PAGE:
Nice girls finish last is one of those exhausting aphorisms because it splits women into binaries, putting the “interesting” bitchy ones up on a pedestal and deriding the others who play it safe. And yet, when watching this week’s Supergirl, I was surprised (and a little bit embarrassed) to realize that I found the Kara infected with red kryptonite to be more compelling than usual.
Spoilers for Supergirl 1×16 “Falling.”
Throughout its first season, Supergirl has ticked off various narrative boxes belonging to Superman: Bizarro, the Fortress of Solitude, and now, red kryptonite. While Smallville waited until season 2 to bring out Bad Clark, his reaction is not unlike his cousin’s: Both of these unfailingly good (but also kinda goody-two-shoes) Kryptonians tap into their darker sides and find they kinda like it.
In Bad Kara’s case, it means strutting into CatCo in a slinky pencil dress and a bad attitude. Bad Kara says the things we’re all thinking: Lucy Lane’s jealousy and insecurity made her lose out on a good thing with James; Siobhan’s self-serving attitude is transparent, and she deserves to lose her job for not having more integrity to CatCo; and Cat herself is just as mean and manipulative as she’s now accusing Kara of being.
The thing is, Cat’s brass balls are part of her brand—you can’t say the same for Supergirl. And once Bad Kara’s petulance begins bleeding over into her superhero work, it goes from a bad attitude to putting people’s lives in danger. She lets a Fort Roz villain go instead of apprehending him; when Hank chides her, she takes the upper hand in the argument by shaming him for hiding his own powers.
Just because she’s abrasive doesn’t mean Bad Kara doesn’t make valid points, several times over. When Cat calls Supergirl to her office to give her a dressing-down, she finds herself flung forty stories and barely caught before hitting the ground. It’s all part of Bad Kara’s frustration with feeling more like an archetype than a person:
Kara: “Supergirl is brave, kind, strong. Kind of a stock characterization, very two-dimensional. […] People have a dark side.”
Cat counters that Supergirl has to represent all of the good in the world—she doesn’t get to be nuanced. Where there wasn’t really any nuance was in Cat’s decision to publicly separate herself from Supergirl, without trying to figure out what was going on first… but you also can’t really blame her for trying to get out of a PR nightmare with her own brand intact.
While this kind of story (good character discovers their ~dark side~) is so overdone, Supergirl at least brings something fresh to its retelling. Kara in her usual state is kinda boring. She’s adorable, to be sure, but a lot of her bumbling, nonthreatening persona is meant to be a misdirection so that no one ever equates her with Supergirl. The show has gone back and forth about how it’s not just a cover, how Kara really needs her normal life in order to feel balanced. But Kara operating under the influence of red kryptonite actually felt like the most balanced version of the character we’ve seen thus far. She gives Siobhan the smackdown she deserves, and her dancing with James actually gives you a sense of their chemistry, instead of Kara’s usual aw-shucks blushing at accidental physical contact.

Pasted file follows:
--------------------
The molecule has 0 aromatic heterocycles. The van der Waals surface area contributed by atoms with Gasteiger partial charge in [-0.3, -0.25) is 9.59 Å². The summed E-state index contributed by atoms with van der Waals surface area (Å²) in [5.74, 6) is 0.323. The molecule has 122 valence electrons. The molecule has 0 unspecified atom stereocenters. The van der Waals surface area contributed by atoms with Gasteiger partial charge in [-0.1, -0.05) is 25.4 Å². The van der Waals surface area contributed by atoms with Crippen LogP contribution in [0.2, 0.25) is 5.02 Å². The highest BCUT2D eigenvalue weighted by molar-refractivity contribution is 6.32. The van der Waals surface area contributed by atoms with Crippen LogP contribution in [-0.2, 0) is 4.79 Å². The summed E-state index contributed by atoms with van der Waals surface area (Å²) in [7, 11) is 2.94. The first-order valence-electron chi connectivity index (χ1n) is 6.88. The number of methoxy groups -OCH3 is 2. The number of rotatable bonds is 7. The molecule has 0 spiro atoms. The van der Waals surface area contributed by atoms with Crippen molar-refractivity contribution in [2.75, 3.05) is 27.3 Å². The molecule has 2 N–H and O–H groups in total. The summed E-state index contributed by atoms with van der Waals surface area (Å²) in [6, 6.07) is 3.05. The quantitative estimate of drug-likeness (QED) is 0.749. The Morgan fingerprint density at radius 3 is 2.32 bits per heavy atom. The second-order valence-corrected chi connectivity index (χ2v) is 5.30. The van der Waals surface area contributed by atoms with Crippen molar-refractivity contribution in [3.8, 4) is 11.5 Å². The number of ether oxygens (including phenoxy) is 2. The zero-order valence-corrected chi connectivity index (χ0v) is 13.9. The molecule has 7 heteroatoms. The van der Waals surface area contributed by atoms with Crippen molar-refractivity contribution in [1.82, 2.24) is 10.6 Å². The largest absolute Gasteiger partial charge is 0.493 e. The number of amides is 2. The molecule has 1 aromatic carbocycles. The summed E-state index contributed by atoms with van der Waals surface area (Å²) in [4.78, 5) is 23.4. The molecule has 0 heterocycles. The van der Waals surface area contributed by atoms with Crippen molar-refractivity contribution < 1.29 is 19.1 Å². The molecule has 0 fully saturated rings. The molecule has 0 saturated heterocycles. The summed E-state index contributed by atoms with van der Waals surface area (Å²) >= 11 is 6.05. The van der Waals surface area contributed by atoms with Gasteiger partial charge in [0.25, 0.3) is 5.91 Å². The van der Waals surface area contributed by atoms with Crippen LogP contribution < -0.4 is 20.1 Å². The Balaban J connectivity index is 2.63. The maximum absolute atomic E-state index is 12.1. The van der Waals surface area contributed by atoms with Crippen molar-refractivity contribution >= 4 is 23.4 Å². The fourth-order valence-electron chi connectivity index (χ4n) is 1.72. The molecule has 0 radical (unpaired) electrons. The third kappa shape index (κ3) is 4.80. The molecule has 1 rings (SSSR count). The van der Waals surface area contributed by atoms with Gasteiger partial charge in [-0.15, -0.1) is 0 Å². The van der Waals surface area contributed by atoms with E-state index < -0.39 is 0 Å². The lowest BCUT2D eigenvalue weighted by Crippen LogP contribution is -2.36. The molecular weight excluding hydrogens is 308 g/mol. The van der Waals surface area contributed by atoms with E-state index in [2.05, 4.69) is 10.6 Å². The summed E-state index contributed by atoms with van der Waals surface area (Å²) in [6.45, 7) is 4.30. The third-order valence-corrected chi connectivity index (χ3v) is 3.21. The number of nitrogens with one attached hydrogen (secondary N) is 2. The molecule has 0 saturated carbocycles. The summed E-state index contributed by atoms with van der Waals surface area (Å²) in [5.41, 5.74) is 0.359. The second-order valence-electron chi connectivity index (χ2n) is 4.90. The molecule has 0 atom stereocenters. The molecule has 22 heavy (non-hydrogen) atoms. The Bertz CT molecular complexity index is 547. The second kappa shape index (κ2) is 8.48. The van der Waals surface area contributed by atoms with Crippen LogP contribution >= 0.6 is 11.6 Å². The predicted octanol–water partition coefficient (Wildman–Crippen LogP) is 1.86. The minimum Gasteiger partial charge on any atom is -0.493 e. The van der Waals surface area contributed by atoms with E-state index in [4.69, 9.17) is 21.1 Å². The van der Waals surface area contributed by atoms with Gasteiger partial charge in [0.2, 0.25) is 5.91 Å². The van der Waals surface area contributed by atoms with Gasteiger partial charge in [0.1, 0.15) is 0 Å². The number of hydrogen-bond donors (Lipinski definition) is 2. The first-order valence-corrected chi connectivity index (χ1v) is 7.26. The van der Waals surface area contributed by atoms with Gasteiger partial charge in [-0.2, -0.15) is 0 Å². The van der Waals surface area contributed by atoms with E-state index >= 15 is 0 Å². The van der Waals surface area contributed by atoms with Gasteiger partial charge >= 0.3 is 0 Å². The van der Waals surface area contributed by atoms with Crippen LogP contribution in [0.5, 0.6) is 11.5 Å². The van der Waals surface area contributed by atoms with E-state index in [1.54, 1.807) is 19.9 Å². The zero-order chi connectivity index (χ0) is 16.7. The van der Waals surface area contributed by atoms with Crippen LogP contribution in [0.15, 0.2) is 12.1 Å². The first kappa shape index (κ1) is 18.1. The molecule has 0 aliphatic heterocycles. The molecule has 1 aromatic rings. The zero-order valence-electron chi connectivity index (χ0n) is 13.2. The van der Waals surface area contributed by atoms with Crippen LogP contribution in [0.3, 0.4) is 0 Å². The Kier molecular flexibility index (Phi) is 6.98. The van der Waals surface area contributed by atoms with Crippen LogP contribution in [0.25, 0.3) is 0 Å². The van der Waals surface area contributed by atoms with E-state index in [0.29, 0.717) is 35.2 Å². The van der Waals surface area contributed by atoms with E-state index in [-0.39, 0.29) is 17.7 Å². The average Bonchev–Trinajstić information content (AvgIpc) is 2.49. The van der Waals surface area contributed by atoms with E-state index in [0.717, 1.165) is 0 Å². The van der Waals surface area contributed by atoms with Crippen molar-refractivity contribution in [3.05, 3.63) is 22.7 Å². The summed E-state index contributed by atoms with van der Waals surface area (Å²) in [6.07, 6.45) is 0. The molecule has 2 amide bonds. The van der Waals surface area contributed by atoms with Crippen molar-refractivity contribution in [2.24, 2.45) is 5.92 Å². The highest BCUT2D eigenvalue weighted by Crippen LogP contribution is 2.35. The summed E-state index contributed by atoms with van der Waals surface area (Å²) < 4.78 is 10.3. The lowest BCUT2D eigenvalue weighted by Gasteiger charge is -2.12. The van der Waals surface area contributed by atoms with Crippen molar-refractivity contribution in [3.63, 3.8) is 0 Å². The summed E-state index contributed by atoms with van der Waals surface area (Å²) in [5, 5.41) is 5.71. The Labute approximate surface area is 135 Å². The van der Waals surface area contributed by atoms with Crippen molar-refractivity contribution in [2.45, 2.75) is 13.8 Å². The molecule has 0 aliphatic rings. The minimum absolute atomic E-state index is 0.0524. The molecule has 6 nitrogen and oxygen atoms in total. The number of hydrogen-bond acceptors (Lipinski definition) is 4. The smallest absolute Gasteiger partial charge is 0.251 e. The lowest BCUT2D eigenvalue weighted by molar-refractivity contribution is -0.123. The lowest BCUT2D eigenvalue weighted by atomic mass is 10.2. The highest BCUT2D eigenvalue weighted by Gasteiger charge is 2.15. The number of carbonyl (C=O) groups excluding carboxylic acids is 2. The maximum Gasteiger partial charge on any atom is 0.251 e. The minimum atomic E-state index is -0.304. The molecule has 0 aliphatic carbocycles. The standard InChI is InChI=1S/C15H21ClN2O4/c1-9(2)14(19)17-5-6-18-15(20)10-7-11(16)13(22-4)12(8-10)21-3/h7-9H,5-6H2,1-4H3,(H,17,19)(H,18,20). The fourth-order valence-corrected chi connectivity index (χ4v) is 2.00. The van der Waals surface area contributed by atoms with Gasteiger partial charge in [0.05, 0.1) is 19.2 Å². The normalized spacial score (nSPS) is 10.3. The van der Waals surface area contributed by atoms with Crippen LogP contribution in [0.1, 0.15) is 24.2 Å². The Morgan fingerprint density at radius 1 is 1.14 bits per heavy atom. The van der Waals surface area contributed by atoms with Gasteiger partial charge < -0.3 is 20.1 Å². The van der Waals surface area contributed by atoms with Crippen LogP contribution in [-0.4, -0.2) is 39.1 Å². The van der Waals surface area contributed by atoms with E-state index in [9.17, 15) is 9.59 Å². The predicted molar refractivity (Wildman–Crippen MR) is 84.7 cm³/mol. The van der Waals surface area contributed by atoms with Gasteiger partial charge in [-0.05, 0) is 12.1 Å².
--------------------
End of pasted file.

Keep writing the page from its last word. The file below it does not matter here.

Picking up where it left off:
We’ve already seen some of Kara’s darker side, like in 1×06 “Red Faced” when she pours all of her frustrations of never having a normal life into punching a car. At the time, she’s shocked to discover the well of anger within her. By the end of “Falling,” when Alex has managed to knock Kara out of her red kryptonite haze, we witness a similar reaction, but this time it’s shame.
The moment with Kara sobbing in realization of how badly she’s screwed up really got to me. In “Red Faced,” she managed to contain most of her frustration; here, she’s broadcast it for everyone to see. She’s damaged Supergirl in the eyes of innocent citizens who already have plenty of reasons not to trust her. She also got J’onn J’onnz arrested by the DEO, when he revealed himself as Martian Manhunter to save Alex’s life from Bad Kara’s laser-eyes.
So, the other annoying adage of bad girls have more fun proves untrue. But I hope this isn’t the last time that Supergirl taps into the very real, very legitimate frustrations that Kara’s double life forces upon her.
What did you think—yay or nay on Bad Kara?